Are you running a business which operational involves boats? If so, I’m sure you’re aware that maintenance is one of the issues you need to address when running a fleet of boats.
One that often cripple businesses is marine diesel engine problems. The engines are known to cause quite a few headaches to boat owners if not kept in good shape. Fortunately, many of these issues are easy to prevent and fix even with little or no knowledge of how the engines work.
All you need is a small array of tools and spare parts. However, keeping an eye on these issues and making sure they never occur in the first place is an even more effective method.
In this article, we give you 5 methods to spot diesel engine issues before they get the chance to cause you a major headache.
Routine Maintenance & Checkups
Even though most boat owners know that diesel engines are delicate pieces of equipment necessary for their boat’s smooth operation, many still neglect routine checkups with reliable diesel engine repair companies.
During these checkups, a professional technician will scan through the engine and make sure all of its components are working properly. But more importantly, they can spot and fix a breakdown before it even occurs, often out in the open sea.
The maintenance should be conducted either per working hours or after a specific time period, although scheduling maintenance per working hours is a better choice as it factors in the frequency of usage, as suggested here: http://www.pcesandiego.com/blog/san-diego-ship-repair-maintenance-insight.html#.WZFyz1EjGUk
This essentially means that if you schedule maintenance once every six months, the results may vary as you are more likely to use your boat during spring and summer and let it lie dormant during fall and winter.
Look for Issues Yourself
Nobody likes finding out that their diesel engine is broken, but it’s better to find the issue while your boat is docked. Even if you take your ship to a mechanic for a routine maintenance, actively checking for issues yourself once in a while won’t do any harm.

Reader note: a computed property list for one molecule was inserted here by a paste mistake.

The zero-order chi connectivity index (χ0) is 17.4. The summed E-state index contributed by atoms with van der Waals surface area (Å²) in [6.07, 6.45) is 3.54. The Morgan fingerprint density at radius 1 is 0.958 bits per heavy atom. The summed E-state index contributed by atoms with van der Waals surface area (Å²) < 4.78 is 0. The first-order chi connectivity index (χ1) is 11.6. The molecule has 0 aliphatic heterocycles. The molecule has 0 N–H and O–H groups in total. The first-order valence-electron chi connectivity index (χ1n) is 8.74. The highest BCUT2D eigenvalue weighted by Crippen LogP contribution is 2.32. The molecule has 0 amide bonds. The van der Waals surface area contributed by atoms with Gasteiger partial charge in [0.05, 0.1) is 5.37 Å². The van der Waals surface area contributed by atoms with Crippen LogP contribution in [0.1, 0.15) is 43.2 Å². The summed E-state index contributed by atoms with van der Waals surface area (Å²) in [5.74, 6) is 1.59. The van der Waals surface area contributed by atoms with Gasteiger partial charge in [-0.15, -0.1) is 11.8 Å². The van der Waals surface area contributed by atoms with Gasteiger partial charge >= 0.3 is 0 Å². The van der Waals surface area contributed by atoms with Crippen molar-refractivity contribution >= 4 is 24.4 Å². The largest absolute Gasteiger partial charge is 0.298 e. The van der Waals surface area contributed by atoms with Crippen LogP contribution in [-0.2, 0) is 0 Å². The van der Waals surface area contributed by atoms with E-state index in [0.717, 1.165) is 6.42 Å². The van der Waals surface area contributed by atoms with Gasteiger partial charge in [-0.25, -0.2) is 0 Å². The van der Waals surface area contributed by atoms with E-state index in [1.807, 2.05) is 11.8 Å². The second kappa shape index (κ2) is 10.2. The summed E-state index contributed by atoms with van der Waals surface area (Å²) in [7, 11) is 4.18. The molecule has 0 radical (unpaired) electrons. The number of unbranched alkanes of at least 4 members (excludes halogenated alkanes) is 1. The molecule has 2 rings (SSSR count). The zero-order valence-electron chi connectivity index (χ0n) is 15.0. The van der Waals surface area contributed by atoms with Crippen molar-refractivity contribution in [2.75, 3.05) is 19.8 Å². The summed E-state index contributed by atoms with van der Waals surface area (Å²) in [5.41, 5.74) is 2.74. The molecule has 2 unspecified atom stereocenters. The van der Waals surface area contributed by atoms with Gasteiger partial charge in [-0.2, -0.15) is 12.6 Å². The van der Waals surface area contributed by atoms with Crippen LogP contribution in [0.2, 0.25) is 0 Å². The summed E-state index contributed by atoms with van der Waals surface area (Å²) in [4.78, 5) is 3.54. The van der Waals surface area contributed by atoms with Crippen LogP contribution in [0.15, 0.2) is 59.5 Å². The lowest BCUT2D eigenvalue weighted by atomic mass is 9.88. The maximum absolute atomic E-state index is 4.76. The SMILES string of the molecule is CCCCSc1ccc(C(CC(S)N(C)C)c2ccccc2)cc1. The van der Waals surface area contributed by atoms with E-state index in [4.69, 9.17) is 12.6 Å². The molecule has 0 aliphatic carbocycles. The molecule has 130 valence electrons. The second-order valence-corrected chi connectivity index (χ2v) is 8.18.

Quite the contrary. You can locate issues such as black dust buildup or chaffed belts and clean or replace them before they can cause even more trouble.
Listen for Issues
The sounds coming from the engine and the exhaust can reveal a lot about diesel engine issues. Listen to the cylinders in particular. When you turn the engine on do they start simultaneously or does one sound out of sync and starts thudding early compared to the rest? If so, there’s clearly an issue you need to address before it escalates.
The exhaust, on the other hand, can give you valuable insight into the state of your cooling system. A completely functional cooling system sounds different to a dry, hollow sound coming from a cooling system that has a trouble with the flow.
Try to Spot Distinctive Patterns
This might be tricky as problems with diesel engines tend to occur slowly and most often go unnoticed. For example, you may not notice that it’s harder to achieve a cold start with your three-cylinder diesel engine. If it happens way too often you might not perceive this as an issue but rather the way your engine works.
However, this issue can become progressively worse to the point where it can make the engine impossible to start. Therefore, try to keep a log of any issues you come across, no matter how minute they might seem at that moment.
Check the Voltage
An easy way to make sure everything is running smoothly with your engine is to connect a digital voltmeter to the battery terminals and then turn the engine on.
As the starter motor draws a lot of power the voltage should be around 9.5V and 10V. If it’s less your battery may be drained or there might be some corrosion on the electrical connection.